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Gates Defends Arms Sales to Taiwan


Gates Defends Arms Sales to Taiwan

U.S. Defense Secretary Robert Gates has defended U.S. arms sales to Taiwan, citing what he called "an extraordinary" Chinese deployment of cruise and ballistic missiles opposite the island.



Secretary Gates told U.S. lawmakers Wednesday that the arms sales are in keeping with a treaty commitment that requires the United States to help Taiwan maintain its defenses.

In January, the Obama administration notified Congress of a plan to sell Taiwan up to $6.4 billion worth of arms. Following that, Beijing broke off military-to-military contacts with the United States and later refused a proposed visit by Gates during his trip to Asia earlier this month.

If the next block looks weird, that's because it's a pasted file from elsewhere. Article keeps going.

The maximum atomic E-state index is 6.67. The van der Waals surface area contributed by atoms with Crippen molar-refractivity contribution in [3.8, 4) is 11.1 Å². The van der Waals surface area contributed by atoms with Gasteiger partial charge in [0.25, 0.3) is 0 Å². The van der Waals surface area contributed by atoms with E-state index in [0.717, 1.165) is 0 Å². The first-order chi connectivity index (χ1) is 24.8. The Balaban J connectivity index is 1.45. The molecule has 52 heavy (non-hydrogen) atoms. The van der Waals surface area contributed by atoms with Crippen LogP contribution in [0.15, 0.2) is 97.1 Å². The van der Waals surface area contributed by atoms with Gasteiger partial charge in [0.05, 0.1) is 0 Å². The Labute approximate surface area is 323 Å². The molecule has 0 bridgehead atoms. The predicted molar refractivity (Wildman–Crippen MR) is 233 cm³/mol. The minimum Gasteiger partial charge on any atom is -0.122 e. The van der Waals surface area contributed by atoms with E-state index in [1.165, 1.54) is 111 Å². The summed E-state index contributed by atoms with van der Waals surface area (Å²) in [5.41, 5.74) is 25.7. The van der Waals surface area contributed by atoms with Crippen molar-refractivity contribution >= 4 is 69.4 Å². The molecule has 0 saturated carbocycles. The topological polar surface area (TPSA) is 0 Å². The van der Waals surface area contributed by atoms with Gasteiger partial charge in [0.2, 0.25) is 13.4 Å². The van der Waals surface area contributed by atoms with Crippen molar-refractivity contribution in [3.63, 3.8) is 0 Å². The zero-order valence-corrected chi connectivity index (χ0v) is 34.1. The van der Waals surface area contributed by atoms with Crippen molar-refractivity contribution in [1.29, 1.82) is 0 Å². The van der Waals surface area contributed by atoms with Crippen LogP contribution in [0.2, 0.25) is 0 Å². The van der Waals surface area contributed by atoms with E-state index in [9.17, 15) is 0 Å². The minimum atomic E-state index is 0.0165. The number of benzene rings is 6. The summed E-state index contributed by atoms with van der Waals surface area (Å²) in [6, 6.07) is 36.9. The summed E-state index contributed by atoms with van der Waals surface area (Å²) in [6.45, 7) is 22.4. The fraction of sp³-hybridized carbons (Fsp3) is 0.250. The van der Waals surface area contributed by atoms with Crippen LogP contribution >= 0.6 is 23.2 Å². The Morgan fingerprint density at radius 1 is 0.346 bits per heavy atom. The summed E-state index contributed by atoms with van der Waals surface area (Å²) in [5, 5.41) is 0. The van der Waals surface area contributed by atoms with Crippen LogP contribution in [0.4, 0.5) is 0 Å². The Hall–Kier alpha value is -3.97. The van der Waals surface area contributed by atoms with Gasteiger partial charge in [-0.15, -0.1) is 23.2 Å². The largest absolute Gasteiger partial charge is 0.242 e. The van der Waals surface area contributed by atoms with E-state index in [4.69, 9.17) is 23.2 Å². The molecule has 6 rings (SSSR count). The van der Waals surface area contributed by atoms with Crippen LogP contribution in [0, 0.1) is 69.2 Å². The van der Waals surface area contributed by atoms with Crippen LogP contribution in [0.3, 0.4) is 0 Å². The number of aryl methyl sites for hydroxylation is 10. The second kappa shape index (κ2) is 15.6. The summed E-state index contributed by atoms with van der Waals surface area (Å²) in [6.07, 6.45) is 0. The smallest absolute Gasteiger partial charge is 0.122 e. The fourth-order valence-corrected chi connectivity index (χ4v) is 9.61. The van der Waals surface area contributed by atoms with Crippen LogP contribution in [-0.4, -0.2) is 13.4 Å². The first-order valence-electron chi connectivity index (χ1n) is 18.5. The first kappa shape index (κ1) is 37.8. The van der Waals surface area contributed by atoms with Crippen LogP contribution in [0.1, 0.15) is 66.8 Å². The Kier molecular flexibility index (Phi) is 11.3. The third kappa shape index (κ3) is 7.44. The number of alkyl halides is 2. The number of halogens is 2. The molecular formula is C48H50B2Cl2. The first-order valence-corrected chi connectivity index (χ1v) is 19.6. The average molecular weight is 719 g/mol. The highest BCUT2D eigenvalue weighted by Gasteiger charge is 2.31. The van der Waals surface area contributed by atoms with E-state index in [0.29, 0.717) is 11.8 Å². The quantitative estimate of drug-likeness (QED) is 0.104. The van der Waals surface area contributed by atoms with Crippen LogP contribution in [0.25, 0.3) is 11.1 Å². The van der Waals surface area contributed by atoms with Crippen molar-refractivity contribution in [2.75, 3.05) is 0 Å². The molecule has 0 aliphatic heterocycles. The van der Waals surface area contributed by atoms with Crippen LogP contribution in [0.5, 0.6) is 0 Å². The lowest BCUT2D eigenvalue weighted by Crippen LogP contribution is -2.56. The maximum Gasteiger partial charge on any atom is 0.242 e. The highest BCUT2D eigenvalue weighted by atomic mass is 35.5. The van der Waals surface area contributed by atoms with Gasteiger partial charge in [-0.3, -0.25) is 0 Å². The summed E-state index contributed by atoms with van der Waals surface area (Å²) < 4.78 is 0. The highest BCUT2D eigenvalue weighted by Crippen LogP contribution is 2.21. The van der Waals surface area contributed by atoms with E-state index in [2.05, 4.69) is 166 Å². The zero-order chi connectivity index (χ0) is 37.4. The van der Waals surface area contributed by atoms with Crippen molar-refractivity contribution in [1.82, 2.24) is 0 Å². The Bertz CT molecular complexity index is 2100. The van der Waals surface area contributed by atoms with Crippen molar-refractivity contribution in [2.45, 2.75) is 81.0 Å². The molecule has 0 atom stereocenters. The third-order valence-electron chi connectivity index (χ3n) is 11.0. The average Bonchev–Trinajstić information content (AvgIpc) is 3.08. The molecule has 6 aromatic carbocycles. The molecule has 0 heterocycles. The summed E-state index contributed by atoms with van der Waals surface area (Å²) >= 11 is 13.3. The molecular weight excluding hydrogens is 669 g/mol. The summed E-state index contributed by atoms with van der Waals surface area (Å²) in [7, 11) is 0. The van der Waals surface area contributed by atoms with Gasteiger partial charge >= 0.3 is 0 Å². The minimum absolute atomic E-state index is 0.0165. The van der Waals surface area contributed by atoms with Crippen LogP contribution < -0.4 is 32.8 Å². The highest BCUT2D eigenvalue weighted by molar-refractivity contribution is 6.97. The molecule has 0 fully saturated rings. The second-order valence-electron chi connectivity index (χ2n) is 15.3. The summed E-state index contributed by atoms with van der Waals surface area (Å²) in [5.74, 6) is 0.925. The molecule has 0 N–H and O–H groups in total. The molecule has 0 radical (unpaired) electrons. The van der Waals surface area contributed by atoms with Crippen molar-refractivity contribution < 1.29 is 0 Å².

Gates says China's decision to break off military-to-military contacts could undercut regional stability. He also says the arms sales to Taiwan are not a threat because Washington does not support independence for Taiwan.

China views Taiwan as a renegade province that must be reunited with the mainland, by force if necessary. U.S. officials say Taiwan needs updated weapons to improve its defense capabilities.

Some information for this report was provided by AP and Reuters.

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